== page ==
The keys on my old MacAir never stick because they have reasonable travel but my on my new MacBook Retina they stick and re-stick all the time. As Marco Arment writes (on Wikipedia!) this laptop is "absolutely amazing, revolutionary, and mind-blowing… until you need to use the keyboard for something." Can I safely take the keys off in the manner described here? ^^^^

Paul Adams - Reply

I tried this for a stuck spacebar and it voided my applecare. 500.00 later, I learned my lesson. Take it in.

Jen Si - Reply

I just fixed my spacebar. The instructions are indeed too limited. I managed to put back my space bar correctly into my MacBook Pro mid 2012 (works 100% ok) but I had to find my way on my own. Sort of a puzzle. Prepare for it before you remove this key. My advice is do NOT hit the device on to the table. Control your frustration. Consider a sequence of deep breaths every 2-3 minutes and it will be fine. The solution exists and does not require using force.

Joze -

One-sided razor blades are found at the hardware store & are used in paint-cleaning scrapers. They have a thin, sharp corner & edge that worked well to lift key(s). They also worked well in cleaning the keyboard before hand so that I only had to lift ONE key that was particularly sticky & not several. I powered down, cleaned everything w/a slightly moist cottonball w/rubbing alcohol. I wiped the screen, then the area around the keys, then the entire keyboard surface. I got a lot of grime off this way. Then I used Q-tips, moving around the edges of each key, focusing on sticky keys. At that point, there were only 2 keys that were a little sticky. Then I got the razor blade and went around the edges of those 2 keys, rubbing the blade against the metal surface (so as not to damage the key). One key seemed clean. On the other, I could definitely feel the sticky spot. I cleaned the less-sticky key and freed it up. Then I slowly removed the sticky key, scraped w/razor, cleaned w/Q-tip & re-assembled. Worked great!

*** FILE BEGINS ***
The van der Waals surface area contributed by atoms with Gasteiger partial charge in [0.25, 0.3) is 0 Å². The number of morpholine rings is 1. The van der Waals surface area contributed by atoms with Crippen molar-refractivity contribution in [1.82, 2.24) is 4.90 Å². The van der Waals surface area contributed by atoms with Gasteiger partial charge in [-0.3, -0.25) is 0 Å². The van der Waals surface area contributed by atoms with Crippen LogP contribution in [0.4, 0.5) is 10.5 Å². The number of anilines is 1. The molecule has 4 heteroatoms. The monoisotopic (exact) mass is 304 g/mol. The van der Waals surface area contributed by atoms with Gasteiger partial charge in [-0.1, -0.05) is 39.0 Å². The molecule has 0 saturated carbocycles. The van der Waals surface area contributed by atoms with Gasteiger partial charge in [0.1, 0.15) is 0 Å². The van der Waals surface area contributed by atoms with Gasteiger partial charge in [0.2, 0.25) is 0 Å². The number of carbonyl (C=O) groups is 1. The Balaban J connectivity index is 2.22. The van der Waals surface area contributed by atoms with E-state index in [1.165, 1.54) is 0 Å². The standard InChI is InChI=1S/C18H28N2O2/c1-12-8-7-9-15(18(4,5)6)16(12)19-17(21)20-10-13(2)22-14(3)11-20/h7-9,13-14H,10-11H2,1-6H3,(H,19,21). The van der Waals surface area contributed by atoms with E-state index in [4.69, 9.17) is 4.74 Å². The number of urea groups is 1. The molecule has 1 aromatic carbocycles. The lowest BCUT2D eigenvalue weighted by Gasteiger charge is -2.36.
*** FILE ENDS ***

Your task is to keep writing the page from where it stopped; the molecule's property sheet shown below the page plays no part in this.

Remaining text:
Leslie Moyer - Reply